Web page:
The Most Important Takeaways from SI’s Historic Spring 2024 Private CEO Conference


A mix of extraordinary global and local leaders talked about the revolutionary impact of AI – and how businesses can harness it for good.

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Few topics are as compelling for today’s CEOs as AI. How will the technology develop? How can companies embrace it to achieve greater success for all their stakeholders? And how can we ensure that AI will be a force for good?

The Satell Institute’s stimulating Spring 2024 Private CEO Conference — attended by a record-smashing crowd of more than 500 CEO members and guests at the National Constitution Center in Philadelphia and Heinz History Center in Pittsburgh — brilliantly addressed those important questions.

Exciting, thoughtful remarks from two of the world’s foremost experts on AI, as well as the contributions from local member speakers and the opportunity to have respected peer conversations, made the event a massive success. The conference re-enforced the vital role the Satell Institute plays as a CEO membership organization. Many attendees raved that the event — SI’s 13th private CEO conference — was the most helpful and meaningful yet, providing important information and fostering deep connections among influential leaders.

Ed Satell, SI’s founder and chair, began the morning with remarks that touched on the Satell Institute’s mission and growth. “We’ve exceeded our best expectations,” he said, noting that the Institute is on track to add more than 200 new CEO members this year supporting about 400 more nonprofits. He also laid out his bold vision for the future, one that ultimately includes SI chapters in the 50 biggest regions in the country. “Individually we can only do so much,” he said. “Together we can accomplish so much more. Think WE, not just me.”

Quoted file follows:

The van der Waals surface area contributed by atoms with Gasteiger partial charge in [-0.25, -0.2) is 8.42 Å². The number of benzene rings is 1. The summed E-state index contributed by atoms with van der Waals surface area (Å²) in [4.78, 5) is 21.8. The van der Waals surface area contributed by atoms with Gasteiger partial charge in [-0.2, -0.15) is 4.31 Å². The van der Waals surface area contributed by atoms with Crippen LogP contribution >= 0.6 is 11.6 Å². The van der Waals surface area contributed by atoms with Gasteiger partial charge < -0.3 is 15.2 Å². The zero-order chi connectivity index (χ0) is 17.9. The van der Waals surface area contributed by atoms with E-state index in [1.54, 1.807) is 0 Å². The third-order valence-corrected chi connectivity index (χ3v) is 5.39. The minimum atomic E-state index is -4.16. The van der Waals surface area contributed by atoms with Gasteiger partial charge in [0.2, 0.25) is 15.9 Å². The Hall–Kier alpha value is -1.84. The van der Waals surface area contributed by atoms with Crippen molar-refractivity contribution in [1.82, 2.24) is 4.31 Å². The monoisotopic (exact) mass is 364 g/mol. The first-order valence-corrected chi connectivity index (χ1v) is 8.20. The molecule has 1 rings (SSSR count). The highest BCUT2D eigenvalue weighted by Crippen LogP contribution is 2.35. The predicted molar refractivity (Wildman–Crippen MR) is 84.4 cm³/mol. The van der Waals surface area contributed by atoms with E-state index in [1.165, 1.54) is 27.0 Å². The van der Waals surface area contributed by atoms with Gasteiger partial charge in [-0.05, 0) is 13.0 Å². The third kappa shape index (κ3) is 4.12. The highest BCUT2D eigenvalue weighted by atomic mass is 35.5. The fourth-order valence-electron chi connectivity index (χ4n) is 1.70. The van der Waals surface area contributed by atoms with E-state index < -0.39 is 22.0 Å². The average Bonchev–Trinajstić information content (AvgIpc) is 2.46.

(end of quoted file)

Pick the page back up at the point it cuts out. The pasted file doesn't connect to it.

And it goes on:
Greg Hagin, CEO of CCS Fundraising and chair of the conference, introduced the morning’s important topic and connected it to SI’s focus on free enterprise and CSR.

“The American free enterprise system affords us limitless possibility,” he said, “and for those trying to advance Corporate Social Responsibility, those opportunities to do good may well involve — will involve — the future of artificial intelligence.”

Highlighting the morning were remarks from two global leaders deeply involved in the development and direction of AI: entrepreneur, investor and futurist Stephen Ibaraki (pictured, left), and clinician-leader David Rhew, M.D. (pictured, right), Chief Medical Officer of Microsoft Worldwide.

Here are four crucial takeaways from their remarks:

Do you have FUMO, FUD, or both?
That’s how Ibaraki began his remarks, asking audience members if, when it came to AI, they suffered from Fear of Missing Out (FUMO), or Fear, Uncertainty and Doubt (FUD)? Or, perhaps, both? When many arms shot up for the last answer, he laughed: “That’s almost the entire audience.”

Such reactions are understandable, Ibaraki said, given the size of what’s coming. “We’re going to see more innovation in the next few years than in the past 2 million years. What impact will that have?”

Ibaraki singled out AI’s influence on huge areas like global wealth and how it’s distributed, as well as climate change and whether the new technology will make the situation better or worse. And then there’s the impact on human beings themselves.

“How can we maintain critical thinking, empathy, individual accountability, and agency during this whole time of innovation of AI?” he asked.

AI will impact every industry.
That was one of the messages from Rhew, who offered his own field — healthcare — as an example.